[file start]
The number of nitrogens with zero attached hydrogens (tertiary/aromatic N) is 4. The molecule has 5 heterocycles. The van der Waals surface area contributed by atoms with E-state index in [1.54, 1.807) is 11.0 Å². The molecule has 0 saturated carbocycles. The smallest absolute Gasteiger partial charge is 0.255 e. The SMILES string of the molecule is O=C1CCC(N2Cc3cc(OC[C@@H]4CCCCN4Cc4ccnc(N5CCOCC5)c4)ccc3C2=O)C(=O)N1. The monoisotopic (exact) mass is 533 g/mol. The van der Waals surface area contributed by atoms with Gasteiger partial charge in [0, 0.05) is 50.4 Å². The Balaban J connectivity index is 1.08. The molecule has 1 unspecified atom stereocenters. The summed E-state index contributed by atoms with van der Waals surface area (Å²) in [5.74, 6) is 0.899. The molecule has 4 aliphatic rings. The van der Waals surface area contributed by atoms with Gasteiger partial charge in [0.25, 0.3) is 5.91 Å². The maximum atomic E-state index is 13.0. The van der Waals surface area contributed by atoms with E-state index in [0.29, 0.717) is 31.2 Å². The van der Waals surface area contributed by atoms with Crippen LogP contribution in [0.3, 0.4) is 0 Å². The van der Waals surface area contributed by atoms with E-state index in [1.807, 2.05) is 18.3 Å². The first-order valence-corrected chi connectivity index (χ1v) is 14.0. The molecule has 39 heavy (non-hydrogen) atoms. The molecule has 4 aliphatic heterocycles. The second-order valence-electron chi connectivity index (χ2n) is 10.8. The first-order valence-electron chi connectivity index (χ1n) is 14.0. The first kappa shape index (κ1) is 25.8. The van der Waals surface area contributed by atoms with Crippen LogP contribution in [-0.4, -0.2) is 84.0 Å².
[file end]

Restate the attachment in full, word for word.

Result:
The number of nitrogens with zero attached hydrogens (tertiary/aromatic N) is 4. The molecule has 5 heterocycles. The van der Waals surface area contributed by atoms with E-state index in [1.54, 1.807) is 11.0 Å². The molecule has 0 saturated carbocycles. The smallest absolute Gasteiger partial charge is 0.255 e. The SMILES string of the molecule is O=C1CCC(N2Cc3cc(OC[C@@H]4CCCCN4Cc4ccnc(N5CCOCC5)c4)ccc3C2=O)C(=O)N1. The monoisotopic (exact) mass is 533 g/mol. The van der Waals surface area contributed by atoms with Gasteiger partial charge in [0, 0.05) is 50.4 Å². The Balaban J connectivity index is 1.08. The molecule has 1 unspecified atom stereocenters. The summed E-state index contributed by atoms with van der Waals surface area (Å²) in [5.74, 6) is 0.899. The molecule has 4 aliphatic rings. The van der Waals surface area contributed by atoms with Gasteiger partial charge in [0.25, 0.3) is 5.91 Å². The maximum atomic E-state index is 13.0. The van der Waals surface area contributed by atoms with E-state index in [0.29, 0.717) is 31.2 Å². The van der Waals surface area contributed by atoms with Crippen LogP contribution in [0.3, 0.4) is 0 Å². The van der Waals surface area contributed by atoms with E-state index in [1.807, 2.05) is 18.3 Å². The first-order valence-corrected chi connectivity index (χ1v) is 14.0. The molecule has 39 heavy (non-hydrogen) atoms. The molecule has 4 aliphatic heterocycles. The second-order valence-electron chi connectivity index (χ2n) is 10.8. The first-order valence-electron chi connectivity index (χ1n) is 14.0. The first kappa shape index (κ1) is 25.8. The van der Waals surface area contributed by atoms with Crippen LogP contribution in [-0.4, -0.2) is 84.0 Å².